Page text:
When faced with this, the social justice crowd turns the tables and says that, since luxury foods are a rare treat for food stamp families (as they should be) the real problem is “shaming” of people who buy them on food stamps.

Look, I think the current efforts to restrict food stamps so people can’t buy things like soda are a bit misguided. But it’s not ridiculous for the public to get a little up in arms about what is being bought on their dime. Food stamps are intended to keep people from going hungry, not to replace the food budget or create the kind of “food security” that comes with working. And while poor people shouldn’t be humiliated, being on the public’s dime should be associate with at least a little bit of shame. Shame is not a bad thing; it’s often what motivates people to do better. I know people who’ve spent some time on food stamps … middle class people who lost jobs or had some other crisis like a divorce. They did what was necessary but they also got off them as soon as they could. Why is that a bad thing?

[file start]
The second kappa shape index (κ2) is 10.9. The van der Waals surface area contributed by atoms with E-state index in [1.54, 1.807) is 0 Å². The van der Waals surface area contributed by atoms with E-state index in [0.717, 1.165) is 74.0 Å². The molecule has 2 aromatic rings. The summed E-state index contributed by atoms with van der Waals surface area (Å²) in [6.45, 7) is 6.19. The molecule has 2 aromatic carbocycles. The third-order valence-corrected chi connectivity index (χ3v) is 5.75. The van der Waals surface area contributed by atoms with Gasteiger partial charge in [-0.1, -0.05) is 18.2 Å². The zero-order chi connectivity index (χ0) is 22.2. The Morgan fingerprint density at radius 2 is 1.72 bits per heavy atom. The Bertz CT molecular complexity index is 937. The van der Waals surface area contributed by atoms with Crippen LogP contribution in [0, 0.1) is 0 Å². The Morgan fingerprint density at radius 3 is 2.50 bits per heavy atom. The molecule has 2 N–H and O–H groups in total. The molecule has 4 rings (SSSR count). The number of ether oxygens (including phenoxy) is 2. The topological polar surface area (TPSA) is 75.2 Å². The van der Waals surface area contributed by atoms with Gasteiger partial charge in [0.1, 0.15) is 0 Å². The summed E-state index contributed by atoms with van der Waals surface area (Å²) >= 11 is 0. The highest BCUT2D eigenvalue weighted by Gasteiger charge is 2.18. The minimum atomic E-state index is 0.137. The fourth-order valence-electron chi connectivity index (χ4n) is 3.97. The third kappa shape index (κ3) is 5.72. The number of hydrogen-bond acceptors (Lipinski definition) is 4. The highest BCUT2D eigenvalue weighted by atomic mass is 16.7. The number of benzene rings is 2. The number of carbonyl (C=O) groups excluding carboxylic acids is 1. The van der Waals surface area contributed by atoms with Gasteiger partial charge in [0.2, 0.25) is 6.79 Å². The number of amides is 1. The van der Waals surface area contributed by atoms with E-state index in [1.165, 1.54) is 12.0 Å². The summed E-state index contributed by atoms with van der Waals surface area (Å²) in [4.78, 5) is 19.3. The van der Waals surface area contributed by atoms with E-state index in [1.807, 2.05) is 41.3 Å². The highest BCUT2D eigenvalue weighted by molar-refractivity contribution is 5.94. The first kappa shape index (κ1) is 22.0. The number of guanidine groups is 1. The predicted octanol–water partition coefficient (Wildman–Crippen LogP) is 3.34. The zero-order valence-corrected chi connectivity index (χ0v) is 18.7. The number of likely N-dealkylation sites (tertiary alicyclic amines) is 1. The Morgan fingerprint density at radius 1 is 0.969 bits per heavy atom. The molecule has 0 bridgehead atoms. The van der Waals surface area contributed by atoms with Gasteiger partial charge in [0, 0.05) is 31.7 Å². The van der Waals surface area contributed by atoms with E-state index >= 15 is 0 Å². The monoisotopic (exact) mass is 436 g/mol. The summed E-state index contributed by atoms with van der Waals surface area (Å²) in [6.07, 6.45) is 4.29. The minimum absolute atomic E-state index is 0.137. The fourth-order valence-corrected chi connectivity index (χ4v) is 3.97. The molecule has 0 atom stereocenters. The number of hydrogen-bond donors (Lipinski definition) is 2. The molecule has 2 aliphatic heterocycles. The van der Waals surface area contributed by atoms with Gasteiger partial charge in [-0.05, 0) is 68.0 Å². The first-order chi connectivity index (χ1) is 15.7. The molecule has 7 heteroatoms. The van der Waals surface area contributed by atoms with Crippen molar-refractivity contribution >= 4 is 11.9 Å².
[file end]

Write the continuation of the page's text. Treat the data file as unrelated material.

Telling people there’s nothing wrong with being on food stamps or any other form of welfare has been a growing emphasis on the Left. But this doesn’t “empower” the poor; it disempowers them by asserting that they have no control over their life and no choice but to be on the dole.

Obama Admin comedy gold..

That comes from Obama’s Secretary of Agriculture Tom Vilsack when he equates food stamps with a stimulus:

Every dollar of SNAP benefits generates $1.84 in the economy in terms of economic activity. If people are able to buy a little more in the grocery store, someone has to stock it, package it, shelve it, process it, ship it. All of those are jobs. It’s the most direct stimulus you can get in the economy during these tough times